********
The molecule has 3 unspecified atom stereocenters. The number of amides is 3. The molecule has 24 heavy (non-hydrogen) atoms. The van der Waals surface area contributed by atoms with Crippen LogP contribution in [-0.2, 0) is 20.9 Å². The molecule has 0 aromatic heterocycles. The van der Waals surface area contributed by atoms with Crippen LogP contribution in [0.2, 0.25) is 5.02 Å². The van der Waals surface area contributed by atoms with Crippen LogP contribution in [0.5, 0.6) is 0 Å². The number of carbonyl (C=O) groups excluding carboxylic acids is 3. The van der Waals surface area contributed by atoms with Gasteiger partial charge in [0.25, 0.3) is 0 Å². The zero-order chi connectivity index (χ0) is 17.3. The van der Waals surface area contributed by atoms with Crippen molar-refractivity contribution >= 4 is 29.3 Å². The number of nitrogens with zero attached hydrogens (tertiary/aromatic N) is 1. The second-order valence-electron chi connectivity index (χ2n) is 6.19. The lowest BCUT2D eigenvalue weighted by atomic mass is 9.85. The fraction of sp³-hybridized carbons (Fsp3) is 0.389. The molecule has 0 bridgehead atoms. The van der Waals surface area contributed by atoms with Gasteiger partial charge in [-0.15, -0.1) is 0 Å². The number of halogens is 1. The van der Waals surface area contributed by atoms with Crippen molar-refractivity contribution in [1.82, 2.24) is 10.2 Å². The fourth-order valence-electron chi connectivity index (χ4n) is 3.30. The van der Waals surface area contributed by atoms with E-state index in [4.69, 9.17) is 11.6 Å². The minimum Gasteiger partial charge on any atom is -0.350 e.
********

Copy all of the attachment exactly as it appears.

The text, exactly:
The molecule has 3 unspecified atom stereocenters. The number of amides is 3. The molecule has 24 heavy (non-hydrogen) atoms. The van der Waals surface area contributed by atoms with Crippen LogP contribution in [-0.2, 0) is 20.9 Å². The molecule has 0 aromatic heterocycles. The van der Waals surface area contributed by atoms with Crippen LogP contribution in [0.2, 0.25) is 5.02 Å². The van der Waals surface area contributed by atoms with Crippen LogP contribution in [0.5, 0.6) is 0 Å². The number of carbonyl (C=O) groups excluding carboxylic acids is 3. The van der Waals surface area contributed by atoms with Gasteiger partial charge in [0.25, 0.3) is 0 Å². The zero-order chi connectivity index (χ0) is 17.3. The van der Waals surface area contributed by atoms with Crippen molar-refractivity contribution >= 4 is 29.3 Å². The number of nitrogens with zero attached hydrogens (tertiary/aromatic N) is 1. The second-order valence-electron chi connectivity index (χ2n) is 6.19. The lowest BCUT2D eigenvalue weighted by atomic mass is 9.85. The fraction of sp³-hybridized carbons (Fsp3) is 0.389. The molecule has 0 bridgehead atoms. The van der Waals surface area contributed by atoms with Gasteiger partial charge in [-0.15, -0.1) is 0 Å². The number of halogens is 1. The van der Waals surface area contributed by atoms with Crippen molar-refractivity contribution in [1.82, 2.24) is 10.2 Å². The fourth-order valence-electron chi connectivity index (χ4n) is 3.30. The van der Waals surface area contributed by atoms with E-state index in [4.69, 9.17) is 11.6 Å². The minimum Gasteiger partial charge on any atom is -0.350 e.